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Traits and Behaviors of Bugs


Insects number well over 1 million species worldwide, and spiders count for at least another 40,000 unique organisms.
  1. Butterflies and Moths
  2. Ants, Bees, and Wasps
  3. Beetles
  1. True Bugs
  2. Spiders
  3. Other Arthropods

Butterflies and Moths

Over 100,000 butterfly and moth species inhabit the planet. All butterflies and moths belong to the order Lepidoptera.

Ants, Bees, and Wasps

Ants, bees, and wasps make up the third largest group of insects in the world - the order Hymenoptera.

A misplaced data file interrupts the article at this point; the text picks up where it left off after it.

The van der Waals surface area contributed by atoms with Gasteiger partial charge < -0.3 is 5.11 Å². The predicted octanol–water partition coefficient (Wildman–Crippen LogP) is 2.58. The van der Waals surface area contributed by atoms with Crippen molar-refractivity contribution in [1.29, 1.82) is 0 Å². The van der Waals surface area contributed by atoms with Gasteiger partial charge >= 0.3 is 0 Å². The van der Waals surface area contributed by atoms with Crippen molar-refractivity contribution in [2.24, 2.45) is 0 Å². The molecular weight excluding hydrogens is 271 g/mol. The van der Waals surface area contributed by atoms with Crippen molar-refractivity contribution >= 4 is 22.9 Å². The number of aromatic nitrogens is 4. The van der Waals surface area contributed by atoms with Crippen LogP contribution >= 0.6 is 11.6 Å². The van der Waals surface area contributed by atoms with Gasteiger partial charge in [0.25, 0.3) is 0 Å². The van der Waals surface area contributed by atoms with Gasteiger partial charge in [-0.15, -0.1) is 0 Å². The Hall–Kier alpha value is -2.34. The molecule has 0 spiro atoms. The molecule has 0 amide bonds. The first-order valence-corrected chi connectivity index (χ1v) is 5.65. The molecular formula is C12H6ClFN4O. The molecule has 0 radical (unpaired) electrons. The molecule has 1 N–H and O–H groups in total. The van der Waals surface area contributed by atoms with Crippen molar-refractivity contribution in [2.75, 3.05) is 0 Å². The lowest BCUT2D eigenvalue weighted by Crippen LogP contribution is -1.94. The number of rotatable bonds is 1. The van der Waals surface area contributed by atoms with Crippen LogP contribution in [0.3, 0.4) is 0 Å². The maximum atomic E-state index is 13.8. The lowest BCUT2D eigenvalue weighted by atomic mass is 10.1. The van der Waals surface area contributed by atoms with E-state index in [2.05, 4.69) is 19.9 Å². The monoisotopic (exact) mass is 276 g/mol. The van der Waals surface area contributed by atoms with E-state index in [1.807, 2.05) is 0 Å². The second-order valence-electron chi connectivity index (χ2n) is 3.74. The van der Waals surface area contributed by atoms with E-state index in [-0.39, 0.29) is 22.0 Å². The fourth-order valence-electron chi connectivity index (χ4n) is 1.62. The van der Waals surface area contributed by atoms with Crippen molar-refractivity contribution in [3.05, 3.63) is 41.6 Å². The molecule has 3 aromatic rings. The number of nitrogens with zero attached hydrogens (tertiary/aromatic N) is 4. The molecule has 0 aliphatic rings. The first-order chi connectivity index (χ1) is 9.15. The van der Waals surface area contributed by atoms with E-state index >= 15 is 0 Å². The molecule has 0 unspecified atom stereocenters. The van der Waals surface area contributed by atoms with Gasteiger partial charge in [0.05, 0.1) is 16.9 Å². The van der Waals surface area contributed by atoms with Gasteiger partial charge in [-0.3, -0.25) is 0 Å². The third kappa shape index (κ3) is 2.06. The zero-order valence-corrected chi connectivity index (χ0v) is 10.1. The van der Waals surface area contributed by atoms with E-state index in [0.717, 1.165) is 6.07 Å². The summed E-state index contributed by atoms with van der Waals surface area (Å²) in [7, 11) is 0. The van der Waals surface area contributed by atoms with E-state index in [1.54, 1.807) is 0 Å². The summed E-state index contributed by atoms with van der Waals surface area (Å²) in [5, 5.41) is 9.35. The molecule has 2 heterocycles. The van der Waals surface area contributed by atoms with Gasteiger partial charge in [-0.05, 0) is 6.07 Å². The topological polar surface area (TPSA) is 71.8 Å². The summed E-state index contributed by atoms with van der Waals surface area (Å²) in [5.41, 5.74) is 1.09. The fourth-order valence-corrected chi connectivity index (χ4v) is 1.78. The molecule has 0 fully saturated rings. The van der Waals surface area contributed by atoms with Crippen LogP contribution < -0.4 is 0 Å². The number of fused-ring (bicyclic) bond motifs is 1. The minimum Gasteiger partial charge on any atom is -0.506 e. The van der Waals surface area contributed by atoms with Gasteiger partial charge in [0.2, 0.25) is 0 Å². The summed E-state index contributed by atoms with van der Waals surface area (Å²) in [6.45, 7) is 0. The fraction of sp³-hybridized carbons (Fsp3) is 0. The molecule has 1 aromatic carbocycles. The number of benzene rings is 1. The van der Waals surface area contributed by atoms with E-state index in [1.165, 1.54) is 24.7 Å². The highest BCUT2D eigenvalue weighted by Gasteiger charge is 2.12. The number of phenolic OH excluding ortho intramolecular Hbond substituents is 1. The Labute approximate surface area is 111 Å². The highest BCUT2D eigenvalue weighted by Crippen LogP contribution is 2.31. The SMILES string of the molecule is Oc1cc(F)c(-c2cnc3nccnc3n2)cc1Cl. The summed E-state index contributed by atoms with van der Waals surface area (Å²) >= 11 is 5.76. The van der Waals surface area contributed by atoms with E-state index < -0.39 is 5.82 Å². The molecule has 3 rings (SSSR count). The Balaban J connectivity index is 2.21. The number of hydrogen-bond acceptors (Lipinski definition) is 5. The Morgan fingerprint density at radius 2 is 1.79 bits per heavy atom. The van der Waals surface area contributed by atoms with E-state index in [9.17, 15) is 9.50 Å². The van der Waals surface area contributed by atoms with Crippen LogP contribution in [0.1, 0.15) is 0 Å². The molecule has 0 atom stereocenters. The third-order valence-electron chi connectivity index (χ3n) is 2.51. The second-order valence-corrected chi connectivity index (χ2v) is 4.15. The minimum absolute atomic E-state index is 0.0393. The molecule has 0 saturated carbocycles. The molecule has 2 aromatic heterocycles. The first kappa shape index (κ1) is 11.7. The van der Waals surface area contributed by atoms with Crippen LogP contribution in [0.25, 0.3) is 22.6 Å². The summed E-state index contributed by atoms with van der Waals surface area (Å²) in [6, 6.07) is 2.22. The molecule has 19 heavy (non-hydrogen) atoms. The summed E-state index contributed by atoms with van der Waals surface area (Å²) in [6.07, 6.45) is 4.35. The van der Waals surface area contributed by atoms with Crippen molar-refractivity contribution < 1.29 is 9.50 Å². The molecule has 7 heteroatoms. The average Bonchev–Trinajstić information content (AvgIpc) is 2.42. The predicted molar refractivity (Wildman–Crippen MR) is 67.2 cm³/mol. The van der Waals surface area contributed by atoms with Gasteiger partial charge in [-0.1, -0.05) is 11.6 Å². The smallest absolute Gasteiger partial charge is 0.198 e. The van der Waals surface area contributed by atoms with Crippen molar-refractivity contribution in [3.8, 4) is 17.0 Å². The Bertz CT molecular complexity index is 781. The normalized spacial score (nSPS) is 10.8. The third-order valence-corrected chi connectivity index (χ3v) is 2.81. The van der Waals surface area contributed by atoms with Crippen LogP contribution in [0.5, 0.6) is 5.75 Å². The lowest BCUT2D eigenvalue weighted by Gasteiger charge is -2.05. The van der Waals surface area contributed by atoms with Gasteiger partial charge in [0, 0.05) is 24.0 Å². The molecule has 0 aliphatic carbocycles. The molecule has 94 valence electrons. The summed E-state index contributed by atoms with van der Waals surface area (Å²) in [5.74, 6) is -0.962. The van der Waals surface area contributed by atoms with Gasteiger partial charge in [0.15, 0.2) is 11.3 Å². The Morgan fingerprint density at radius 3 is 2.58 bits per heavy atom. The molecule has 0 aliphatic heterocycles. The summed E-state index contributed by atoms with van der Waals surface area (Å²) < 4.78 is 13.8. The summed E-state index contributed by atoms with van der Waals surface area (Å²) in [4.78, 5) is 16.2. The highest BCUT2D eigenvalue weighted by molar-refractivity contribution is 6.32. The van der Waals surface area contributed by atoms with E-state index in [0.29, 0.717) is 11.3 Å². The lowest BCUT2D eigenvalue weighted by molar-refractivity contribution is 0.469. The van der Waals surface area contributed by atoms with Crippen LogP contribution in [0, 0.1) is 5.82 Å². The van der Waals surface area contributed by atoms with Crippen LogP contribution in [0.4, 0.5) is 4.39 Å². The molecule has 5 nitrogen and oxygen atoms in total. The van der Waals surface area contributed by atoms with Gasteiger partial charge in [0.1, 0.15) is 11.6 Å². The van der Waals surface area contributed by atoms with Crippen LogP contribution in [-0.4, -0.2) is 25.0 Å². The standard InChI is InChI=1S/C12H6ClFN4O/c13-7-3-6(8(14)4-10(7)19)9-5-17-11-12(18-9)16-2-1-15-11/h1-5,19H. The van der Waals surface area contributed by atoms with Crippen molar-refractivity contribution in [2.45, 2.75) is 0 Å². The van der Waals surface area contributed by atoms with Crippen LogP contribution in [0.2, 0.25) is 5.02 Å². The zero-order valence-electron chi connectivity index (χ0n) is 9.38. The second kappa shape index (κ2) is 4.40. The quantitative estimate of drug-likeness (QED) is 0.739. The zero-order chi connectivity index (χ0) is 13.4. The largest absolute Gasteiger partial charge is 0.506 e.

The order Coleoptera is the largest group in the insect world, and comprises nearly a quarter of all the described animal species on Earth. With their hardened forewings, beetles are easy to recognize and fun to watch.

True Bugs

True bugs, the order Hemiptera, include a seeming hodge podge of insects, from aphids to assassins.


Spiders are the largest entirely carnivorous group of animals on the planet.

Other Arthropods

Millipedes often coil up when threatened.

Some "bugs" are neither insects nor spiders. These arthropods share common traits with insects, and inhabit the same environments as their 6-legged cousins.

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